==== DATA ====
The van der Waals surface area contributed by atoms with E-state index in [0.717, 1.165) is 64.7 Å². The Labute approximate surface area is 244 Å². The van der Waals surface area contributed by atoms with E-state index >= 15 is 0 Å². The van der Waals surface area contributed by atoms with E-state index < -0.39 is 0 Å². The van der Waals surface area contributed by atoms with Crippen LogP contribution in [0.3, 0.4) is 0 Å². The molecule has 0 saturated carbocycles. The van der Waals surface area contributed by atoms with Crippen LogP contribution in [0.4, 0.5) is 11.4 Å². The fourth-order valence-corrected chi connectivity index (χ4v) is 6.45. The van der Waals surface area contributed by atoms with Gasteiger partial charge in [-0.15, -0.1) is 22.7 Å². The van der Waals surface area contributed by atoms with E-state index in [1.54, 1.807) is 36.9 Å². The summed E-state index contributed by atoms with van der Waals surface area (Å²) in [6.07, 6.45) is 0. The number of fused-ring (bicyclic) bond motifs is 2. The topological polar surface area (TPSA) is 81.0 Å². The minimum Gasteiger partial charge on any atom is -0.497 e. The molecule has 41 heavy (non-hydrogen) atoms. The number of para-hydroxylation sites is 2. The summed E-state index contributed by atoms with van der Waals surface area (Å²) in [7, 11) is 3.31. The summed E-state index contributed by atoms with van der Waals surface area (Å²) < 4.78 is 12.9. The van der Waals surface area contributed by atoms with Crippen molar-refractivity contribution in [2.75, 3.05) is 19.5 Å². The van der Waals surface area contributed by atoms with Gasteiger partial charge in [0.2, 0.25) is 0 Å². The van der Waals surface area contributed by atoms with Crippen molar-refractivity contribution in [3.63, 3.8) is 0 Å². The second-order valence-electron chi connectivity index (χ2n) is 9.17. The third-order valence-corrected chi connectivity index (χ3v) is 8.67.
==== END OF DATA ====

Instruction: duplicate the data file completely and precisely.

The van der Waals surface area contributed by atoms with E-state index in [0.717, 1.165) is 64.7 Å². The Labute approximate surface area is 244 Å². The van der Waals surface area contributed by atoms with E-state index >= 15 is 0 Å². The van der Waals surface area contributed by atoms with E-state index < -0.39 is 0 Å². The van der Waals surface area contributed by atoms with Crippen LogP contribution in [0.3, 0.4) is 0 Å². The molecule has 0 saturated carbocycles. The van der Waals surface area contributed by atoms with Crippen LogP contribution in [0.4, 0.5) is 11.4 Å². The fourth-order valence-corrected chi connectivity index (χ4v) is 6.45. The van der Waals surface area contributed by atoms with Gasteiger partial charge in [-0.15, -0.1) is 22.7 Å². The van der Waals surface area contributed by atoms with E-state index in [1.54, 1.807) is 36.9 Å². The summed E-state index contributed by atoms with van der Waals surface area (Å²) in [6.07, 6.45) is 0. The number of fused-ring (bicyclic) bond motifs is 2. The topological polar surface area (TPSA) is 81.0 Å². The minimum Gasteiger partial charge on any atom is -0.497 e. The molecule has 41 heavy (non-hydrogen) atoms. The number of para-hydroxylation sites is 2. The summed E-state index contributed by atoms with van der Waals surface area (Å²) in [7, 11) is 3.31. The summed E-state index contributed by atoms with van der Waals surface area (Å²) < 4.78 is 12.9. The van der Waals surface area contributed by atoms with Crippen molar-refractivity contribution in [2.75, 3.05) is 19.5 Å². The van der Waals surface area contributed by atoms with Gasteiger partial charge in [0.2, 0.25) is 0 Å². The van der Waals surface area contributed by atoms with Crippen molar-refractivity contribution in [3.63, 3.8) is 0 Å². The second-order valence-electron chi connectivity index (χ2n) is 9.17. The third-order valence-corrected chi connectivity index (χ3v) is 8.67.